I imagine saying those words – “My family, they are all dead, in an instant they vanished” – and I reel.
- Sonali Deraniyagala in Wave (p.116)
I don’t understand all this hype about Sonali Deraniyagala’s book Wave.
Maybe, it’s because Sonali lost all her dear ones (husband, two young sons and both parents) in one go.
After all, it’s not every day you hear of someone losing multiple family members together.
To bear the death of one close family member is hard enough but that of many inevitably turns one’s thoughts to suicide (as it did for our Sonali).
Or maybe the hype is because most readers and reviewers of the book feel a sense of comradeship with one of their own.
An author who is like them, an educated middle class or upper class person.
No wonder the Delhi rape incident in December 2012 triggered such a big hue and cry, resonating with the self-absorbed, callous Indian middle class like few horror stories ever do in Mera Bharat Mahaan.
Because the rape victim was so like the Indian media people writing about her and the Internet audience reading about her, she became an instant heroine to hundreds of millions rousing even the pusillanimous somnolent Indian Prime Minister Manmohan Singh to issue a statement.
Thousands of poor folks die every day under terrible circumstances in India and elsewhere.
Many meet a sad end after enduring death by a thousand cuts. Yet no one gives a fig for them because they’re not like us!
To gain our attention and to attract our sympathy, you must be like us!
Only then can we identify with your suffering!
Countless people die every day, both deserving and undeserving, but we won’t care. Hell, we won’t even move the mouse unless you happen to be like us.
And if you are like us, then we’ll make such a song and dance about your loss, your God Almighty suffering and elevate you into a heroine!
Wave is Sonali Deraniyagala’s 227-page memoir about her great loss.
In its essence, the book is a boring, tiresome outpouring of grief!
Yes, in just a few minutes on the morning of December 26, 2004, Sonali Deraniyagala’s life was turned upside down.
Not merely literally but in a life-altering sense for her.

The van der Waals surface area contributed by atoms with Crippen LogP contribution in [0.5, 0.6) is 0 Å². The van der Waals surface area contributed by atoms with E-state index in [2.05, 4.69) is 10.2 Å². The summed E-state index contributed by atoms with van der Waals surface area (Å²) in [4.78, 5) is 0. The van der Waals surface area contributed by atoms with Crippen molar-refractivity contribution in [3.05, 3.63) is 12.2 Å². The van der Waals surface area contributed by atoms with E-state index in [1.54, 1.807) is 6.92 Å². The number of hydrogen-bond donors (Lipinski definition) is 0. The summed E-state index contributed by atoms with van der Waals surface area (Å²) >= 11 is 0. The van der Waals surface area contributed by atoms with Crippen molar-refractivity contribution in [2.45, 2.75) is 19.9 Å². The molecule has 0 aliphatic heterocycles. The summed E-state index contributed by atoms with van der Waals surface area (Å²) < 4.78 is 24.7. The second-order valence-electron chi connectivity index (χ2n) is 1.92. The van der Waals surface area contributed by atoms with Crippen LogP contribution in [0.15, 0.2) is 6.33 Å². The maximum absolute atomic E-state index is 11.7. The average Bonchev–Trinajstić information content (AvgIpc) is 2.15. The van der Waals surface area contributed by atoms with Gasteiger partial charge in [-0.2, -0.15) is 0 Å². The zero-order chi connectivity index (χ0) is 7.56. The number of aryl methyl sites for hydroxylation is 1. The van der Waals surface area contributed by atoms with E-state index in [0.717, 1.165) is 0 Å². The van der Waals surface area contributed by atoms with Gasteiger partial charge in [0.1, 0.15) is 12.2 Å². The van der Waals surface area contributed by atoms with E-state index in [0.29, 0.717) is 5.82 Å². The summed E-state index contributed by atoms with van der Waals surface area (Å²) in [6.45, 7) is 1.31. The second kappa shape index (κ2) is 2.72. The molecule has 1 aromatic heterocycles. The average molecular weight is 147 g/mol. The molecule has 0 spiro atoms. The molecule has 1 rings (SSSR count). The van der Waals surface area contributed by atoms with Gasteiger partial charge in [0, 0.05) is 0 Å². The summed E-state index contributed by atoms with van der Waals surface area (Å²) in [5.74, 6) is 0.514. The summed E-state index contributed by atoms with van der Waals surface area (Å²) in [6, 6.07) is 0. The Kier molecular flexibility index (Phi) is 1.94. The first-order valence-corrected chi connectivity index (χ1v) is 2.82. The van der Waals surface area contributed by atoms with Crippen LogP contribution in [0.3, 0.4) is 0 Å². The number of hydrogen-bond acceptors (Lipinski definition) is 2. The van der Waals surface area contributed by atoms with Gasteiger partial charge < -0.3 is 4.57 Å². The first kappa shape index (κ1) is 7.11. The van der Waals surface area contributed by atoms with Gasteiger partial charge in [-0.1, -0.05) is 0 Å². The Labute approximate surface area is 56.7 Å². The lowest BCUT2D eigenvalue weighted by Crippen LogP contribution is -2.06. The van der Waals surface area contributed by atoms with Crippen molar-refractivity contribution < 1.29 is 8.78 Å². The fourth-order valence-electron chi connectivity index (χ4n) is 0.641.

Flung out of the jeep she and her husband and children were fleeing in to escape the approaching giant tidal waves, the tsunami in Sri Lanka spared Sonali; but snatched her husband, her two young boys, and the parents she’d thoughtlessly abandoned at the Yala hotel in a South-Eastern Sri Lanka wildlife resort they were all vacationing in, to a watery grave.
But let’s keep things in perspective, shall we.
Sonali’s husband Stephen Lissenburgh, sons Vikram and Nikhil (Malli) and parents Gemini and Edward Deraniyagala were merely five of the 35,322 deaths caused by the tsunami in Sri Lanka alone.
Overall, the tsunami claimed a quarter-million lives (the majority in Indonesia, Sri Lanka, India and Thailand).
But at least Sonali and her loved ones had a good life, for the most part, unlike countless millions in South Asia, before the calamity. Wonder, of how many other tsunami fatalities in Asia we can say the same!
Tidal Grief but Not Moving
Does the book make for engrossing reading?
Not for me!
I was rarely, if ever, moved by Sonali’s account of her pre-tsunami happy life.
The prose doesn’t jump out of the pages and the overall quality of writing is merely above average.
And even for a memoir, I was drowning in the I, me, my and mine littering every paragraph of the book.
The book integrates Sonali’s endless moaning with snippets of the lives of her husband Steve, their children, and her parents, her childhood in Colombo, the family’s lives in London, the vacations back in Colombo blah blah blah to the point of ad nauseum.
Just because the Sri Lanka born Sonali happens to be an upper class, well-educated woman with a British husband, her outpouring of grief gets a sea of attention from the literati.
The gushing reviews are coming in for the book like the tidal wave that extinguished Sonali’s family, and the comments are invariably about how “heart-breaking” it must be for the poor woman.
The book has struck a chord with many readers who, perhaps, right at this moment are telling their friends, Ah, the poor thing. She lost everything in the tsunami.
My unrequited advice to the Sonalis of the world – Be thankful for the blessings you have and stop whining when it’s taken away from you.